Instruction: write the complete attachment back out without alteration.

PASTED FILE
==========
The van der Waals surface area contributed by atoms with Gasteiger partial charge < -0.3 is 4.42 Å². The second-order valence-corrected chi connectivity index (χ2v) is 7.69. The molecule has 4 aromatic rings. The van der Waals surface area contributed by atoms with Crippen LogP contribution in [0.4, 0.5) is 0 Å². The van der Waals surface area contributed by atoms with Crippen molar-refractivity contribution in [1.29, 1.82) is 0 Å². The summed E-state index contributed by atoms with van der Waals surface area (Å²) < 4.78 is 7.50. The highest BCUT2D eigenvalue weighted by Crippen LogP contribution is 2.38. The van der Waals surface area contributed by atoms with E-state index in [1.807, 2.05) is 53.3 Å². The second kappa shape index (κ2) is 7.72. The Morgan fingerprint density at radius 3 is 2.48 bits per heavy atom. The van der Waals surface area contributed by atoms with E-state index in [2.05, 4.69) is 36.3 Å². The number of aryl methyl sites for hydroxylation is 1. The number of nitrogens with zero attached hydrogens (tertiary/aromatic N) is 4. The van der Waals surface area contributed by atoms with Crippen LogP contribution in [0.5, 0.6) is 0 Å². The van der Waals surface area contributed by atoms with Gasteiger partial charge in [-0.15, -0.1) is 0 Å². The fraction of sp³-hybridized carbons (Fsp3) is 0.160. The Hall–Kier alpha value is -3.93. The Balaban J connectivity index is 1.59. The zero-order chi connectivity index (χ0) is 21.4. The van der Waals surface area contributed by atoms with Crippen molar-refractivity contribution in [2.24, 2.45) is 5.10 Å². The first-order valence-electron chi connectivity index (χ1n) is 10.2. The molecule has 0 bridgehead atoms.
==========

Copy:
The van der Waals surface area contributed by atoms with Gasteiger partial charge < -0.3 is 4.42 Å². The second-order valence-corrected chi connectivity index (χ2v) is 7.69. The molecule has 4 aromatic rings. The van der Waals surface area contributed by atoms with Crippen LogP contribution in [0.4, 0.5) is 0 Å². The van der Waals surface area contributed by atoms with Crippen molar-refractivity contribution in [1.29, 1.82) is 0 Å². The summed E-state index contributed by atoms with van der Waals surface area (Å²) < 4.78 is 7.50. The highest BCUT2D eigenvalue weighted by Crippen LogP contribution is 2.38. The van der Waals surface area contributed by atoms with E-state index in [1.807, 2.05) is 53.3 Å². The second kappa shape index (κ2) is 7.72. The Morgan fingerprint density at radius 3 is 2.48 bits per heavy atom. The van der Waals surface area contributed by atoms with E-state index in [2.05, 4.69) is 36.3 Å². The number of aryl methyl sites for hydroxylation is 1. The number of nitrogens with zero attached hydrogens (tertiary/aromatic N) is 4. The van der Waals surface area contributed by atoms with Crippen LogP contribution in [0.5, 0.6) is 0 Å². The van der Waals surface area contributed by atoms with Gasteiger partial charge in [-0.15, -0.1) is 0 Å². The fraction of sp³-hybridized carbons (Fsp3) is 0.160. The Hall–Kier alpha value is -3.93. The Balaban J connectivity index is 1.59. The zero-order chi connectivity index (χ0) is 21.4. The van der Waals surface area contributed by atoms with Crippen molar-refractivity contribution in [2.24, 2.45) is 5.10 Å². The first-order valence-electron chi connectivity index (χ1n) is 10.2. The molecule has 0 bridgehead atoms.